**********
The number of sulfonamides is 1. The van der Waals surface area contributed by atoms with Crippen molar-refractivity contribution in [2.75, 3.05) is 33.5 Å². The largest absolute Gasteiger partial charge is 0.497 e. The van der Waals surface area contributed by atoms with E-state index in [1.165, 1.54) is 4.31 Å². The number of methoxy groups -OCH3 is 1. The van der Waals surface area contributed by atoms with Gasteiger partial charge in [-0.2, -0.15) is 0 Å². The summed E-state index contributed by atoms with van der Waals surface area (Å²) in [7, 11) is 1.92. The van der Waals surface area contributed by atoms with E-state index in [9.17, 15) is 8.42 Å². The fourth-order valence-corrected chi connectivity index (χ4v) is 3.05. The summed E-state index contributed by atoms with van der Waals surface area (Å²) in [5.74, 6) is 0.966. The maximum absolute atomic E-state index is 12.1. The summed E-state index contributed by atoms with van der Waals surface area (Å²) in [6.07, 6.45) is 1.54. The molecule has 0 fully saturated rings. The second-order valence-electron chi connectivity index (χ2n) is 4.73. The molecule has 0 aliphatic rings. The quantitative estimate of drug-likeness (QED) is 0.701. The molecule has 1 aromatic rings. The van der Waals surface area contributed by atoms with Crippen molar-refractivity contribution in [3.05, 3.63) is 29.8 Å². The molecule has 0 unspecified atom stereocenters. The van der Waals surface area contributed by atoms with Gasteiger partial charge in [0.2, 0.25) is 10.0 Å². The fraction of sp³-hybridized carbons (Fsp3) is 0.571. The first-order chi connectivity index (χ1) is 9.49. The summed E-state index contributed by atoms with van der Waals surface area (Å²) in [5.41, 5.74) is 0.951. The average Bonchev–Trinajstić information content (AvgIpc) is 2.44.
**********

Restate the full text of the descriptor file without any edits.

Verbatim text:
The number of sulfonamides is 1. The van der Waals surface area contributed by atoms with Crippen molar-refractivity contribution in [2.75, 3.05) is 33.5 Å². The largest absolute Gasteiger partial charge is 0.497 e. The van der Waals surface area contributed by atoms with E-state index in [1.165, 1.54) is 4.31 Å². The number of methoxy groups -OCH3 is 1. The van der Waals surface area contributed by atoms with Gasteiger partial charge in [-0.2, -0.15) is 0 Å². The summed E-state index contributed by atoms with van der Waals surface area (Å²) in [7, 11) is 1.92. The van der Waals surface area contributed by atoms with E-state index in [9.17, 15) is 8.42 Å². The fourth-order valence-corrected chi connectivity index (χ4v) is 3.05. The summed E-state index contributed by atoms with van der Waals surface area (Å²) in [5.74, 6) is 0.966. The maximum absolute atomic E-state index is 12.1. The summed E-state index contributed by atoms with van der Waals surface area (Å²) in [6.07, 6.45) is 1.54. The molecule has 0 fully saturated rings. The second-order valence-electron chi connectivity index (χ2n) is 4.73. The molecule has 0 aliphatic rings. The quantitative estimate of drug-likeness (QED) is 0.701. The molecule has 1 aromatic rings. The van der Waals surface area contributed by atoms with Crippen molar-refractivity contribution in [3.05, 3.63) is 29.8 Å². The molecule has 0 unspecified atom stereocenters. The van der Waals surface area contributed by atoms with Gasteiger partial charge in [0.2, 0.25) is 10.0 Å². The fraction of sp³-hybridized carbons (Fsp3) is 0.571. The first-order chi connectivity index (χ1) is 9.49. The summed E-state index contributed by atoms with van der Waals surface area (Å²) in [5.41, 5.74) is 0.951. The average Bonchev–Trinajstić information content (AvgIpc) is 2.44.